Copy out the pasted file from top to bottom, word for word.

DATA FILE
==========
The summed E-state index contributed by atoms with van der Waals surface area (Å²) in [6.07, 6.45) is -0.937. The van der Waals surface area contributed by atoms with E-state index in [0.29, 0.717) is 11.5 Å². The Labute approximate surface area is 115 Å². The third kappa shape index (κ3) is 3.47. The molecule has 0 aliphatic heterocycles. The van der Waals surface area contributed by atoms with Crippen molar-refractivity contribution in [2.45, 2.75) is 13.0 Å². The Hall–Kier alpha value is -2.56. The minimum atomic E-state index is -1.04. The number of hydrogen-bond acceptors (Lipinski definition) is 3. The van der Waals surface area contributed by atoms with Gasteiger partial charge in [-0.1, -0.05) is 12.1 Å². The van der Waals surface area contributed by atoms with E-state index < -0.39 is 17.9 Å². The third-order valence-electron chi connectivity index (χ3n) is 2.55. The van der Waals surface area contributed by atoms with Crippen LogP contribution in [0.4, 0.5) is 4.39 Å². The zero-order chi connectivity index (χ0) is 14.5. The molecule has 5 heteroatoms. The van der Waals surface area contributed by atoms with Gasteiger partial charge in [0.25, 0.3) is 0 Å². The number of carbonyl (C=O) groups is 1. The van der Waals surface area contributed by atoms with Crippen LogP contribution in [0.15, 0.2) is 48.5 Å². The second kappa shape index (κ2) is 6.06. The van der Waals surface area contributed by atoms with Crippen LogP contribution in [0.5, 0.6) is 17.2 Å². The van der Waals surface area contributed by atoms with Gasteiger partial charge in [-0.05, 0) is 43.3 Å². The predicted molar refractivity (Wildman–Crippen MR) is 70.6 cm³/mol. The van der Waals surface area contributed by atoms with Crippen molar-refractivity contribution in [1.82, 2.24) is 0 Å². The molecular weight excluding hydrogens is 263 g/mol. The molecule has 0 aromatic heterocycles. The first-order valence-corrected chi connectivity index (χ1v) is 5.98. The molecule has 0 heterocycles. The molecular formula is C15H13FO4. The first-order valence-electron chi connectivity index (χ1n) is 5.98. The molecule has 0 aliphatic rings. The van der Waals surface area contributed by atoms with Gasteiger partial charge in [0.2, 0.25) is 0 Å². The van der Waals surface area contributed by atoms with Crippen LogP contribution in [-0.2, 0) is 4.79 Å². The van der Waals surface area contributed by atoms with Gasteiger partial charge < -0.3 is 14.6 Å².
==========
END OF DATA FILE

The summed E-state index contributed by atoms with van der Waals surface area (Å²) in [6.07, 6.45) is -0.937. The van der Waals surface area contributed by atoms with E-state index in [0.29, 0.717) is 11.5 Å². The Labute approximate surface area is 115 Å². The third kappa shape index (κ3) is 3.47. The molecule has 0 aliphatic heterocycles. The van der Waals surface area contributed by atoms with Crippen molar-refractivity contribution in [2.45, 2.75) is 13.0 Å². The Hall–Kier alpha value is -2.56. The minimum atomic E-state index is -1.04. The number of hydrogen-bond acceptors (Lipinski definition) is 3. The van der Waals surface area contributed by atoms with Gasteiger partial charge in [-0.1, -0.05) is 12.1 Å². The van der Waals surface area contributed by atoms with E-state index < -0.39 is 17.9 Å². The third-order valence-electron chi connectivity index (χ3n) is 2.55. The van der Waals surface area contributed by atoms with Crippen LogP contribution in [0.4, 0.5) is 4.39 Å². The zero-order chi connectivity index (χ0) is 14.5. The molecule has 5 heteroatoms. The van der Waals surface area contributed by atoms with Gasteiger partial charge in [0.25, 0.3) is 0 Å². The number of carbonyl (C=O) groups is 1. The van der Waals surface area contributed by atoms with Crippen LogP contribution in [0.15, 0.2) is 48.5 Å². The second kappa shape index (κ2) is 6.06. The van der Waals surface area contributed by atoms with Crippen LogP contribution in [0.5, 0.6) is 17.2 Å². The van der Waals surface area contributed by atoms with Gasteiger partial charge in [-0.05, 0) is 43.3 Å². The predicted molar refractivity (Wildman–Crippen MR) is 70.6 cm³/mol. The van der Waals surface area contributed by atoms with Crippen molar-refractivity contribution in [1.82, 2.24) is 0 Å². The molecular weight excluding hydrogens is 263 g/mol. The molecule has 0 aromatic heterocycles. The first-order valence-corrected chi connectivity index (χ1v) is 5.98. The molecule has 0 heterocycles. The molecular formula is C15H13FO4. The first-order valence-electron chi connectivity index (χ1n) is 5.98. The molecule has 0 aliphatic rings. The van der Waals surface area contributed by atoms with Gasteiger partial charge in [0.2, 0.25) is 0 Å². The van der Waals surface area contributed by atoms with Crippen LogP contribution in [-0.2, 0) is 4.79 Å². The van der Waals surface area contributed by atoms with Gasteiger partial charge < -0.3 is 14.6 Å².